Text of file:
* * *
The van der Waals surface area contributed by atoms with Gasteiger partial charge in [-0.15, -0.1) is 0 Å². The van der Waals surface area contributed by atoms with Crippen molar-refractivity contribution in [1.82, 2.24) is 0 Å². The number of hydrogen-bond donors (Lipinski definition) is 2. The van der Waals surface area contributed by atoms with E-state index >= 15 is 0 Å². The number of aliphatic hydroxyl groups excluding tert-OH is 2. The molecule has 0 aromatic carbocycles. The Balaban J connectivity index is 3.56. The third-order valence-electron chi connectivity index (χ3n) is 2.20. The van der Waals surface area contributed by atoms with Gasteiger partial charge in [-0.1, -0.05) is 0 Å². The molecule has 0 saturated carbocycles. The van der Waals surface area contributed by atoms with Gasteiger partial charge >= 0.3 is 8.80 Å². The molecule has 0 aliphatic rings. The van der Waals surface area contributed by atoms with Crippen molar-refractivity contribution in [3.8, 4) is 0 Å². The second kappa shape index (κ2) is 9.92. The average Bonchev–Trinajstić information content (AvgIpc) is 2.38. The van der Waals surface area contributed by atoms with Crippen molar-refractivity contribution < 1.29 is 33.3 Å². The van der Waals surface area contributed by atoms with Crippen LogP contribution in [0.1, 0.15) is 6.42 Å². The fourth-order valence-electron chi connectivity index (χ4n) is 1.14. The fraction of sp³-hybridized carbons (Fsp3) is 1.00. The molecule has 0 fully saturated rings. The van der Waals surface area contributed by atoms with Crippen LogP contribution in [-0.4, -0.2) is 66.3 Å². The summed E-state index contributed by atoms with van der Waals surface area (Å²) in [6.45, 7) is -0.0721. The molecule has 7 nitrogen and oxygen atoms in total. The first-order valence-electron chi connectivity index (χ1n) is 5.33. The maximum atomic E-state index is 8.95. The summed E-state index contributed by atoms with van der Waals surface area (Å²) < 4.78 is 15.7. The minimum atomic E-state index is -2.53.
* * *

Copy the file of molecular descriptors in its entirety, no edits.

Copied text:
The van der Waals surface area contributed by atoms with Gasteiger partial charge in [-0.15, -0.1) is 0 Å². The van der Waals surface area contributed by atoms with Crippen molar-refractivity contribution in [1.82, 2.24) is 0 Å². The number of hydrogen-bond donors (Lipinski definition) is 2. The van der Waals surface area contributed by atoms with E-state index >= 15 is 0 Å². The number of aliphatic hydroxyl groups excluding tert-OH is 2. The molecule has 0 aromatic carbocycles. The Balaban J connectivity index is 3.56. The third-order valence-electron chi connectivity index (χ3n) is 2.20. The van der Waals surface area contributed by atoms with Gasteiger partial charge in [-0.1, -0.05) is 0 Å². The molecule has 0 saturated carbocycles. The van der Waals surface area contributed by atoms with Gasteiger partial charge >= 0.3 is 8.80 Å². The molecule has 0 aliphatic rings. The van der Waals surface area contributed by atoms with Crippen molar-refractivity contribution in [3.8, 4) is 0 Å². The second kappa shape index (κ2) is 9.92. The average Bonchev–Trinajstić information content (AvgIpc) is 2.38. The van der Waals surface area contributed by atoms with Crippen molar-refractivity contribution < 1.29 is 33.3 Å². The van der Waals surface area contributed by atoms with Crippen LogP contribution in [0.1, 0.15) is 6.42 Å². The fourth-order valence-electron chi connectivity index (χ4n) is 1.14. The fraction of sp³-hybridized carbons (Fsp3) is 1.00. The molecule has 0 fully saturated rings. The van der Waals surface area contributed by atoms with Crippen LogP contribution in [-0.4, -0.2) is 66.3 Å². The summed E-state index contributed by atoms with van der Waals surface area (Å²) in [6.45, 7) is -0.0721. The molecule has 7 nitrogen and oxygen atoms in total. The first-order valence-electron chi connectivity index (χ1n) is 5.33. The maximum atomic E-state index is 8.95. The summed E-state index contributed by atoms with van der Waals surface area (Å²) < 4.78 is 15.7. The minimum atomic E-state index is -2.53.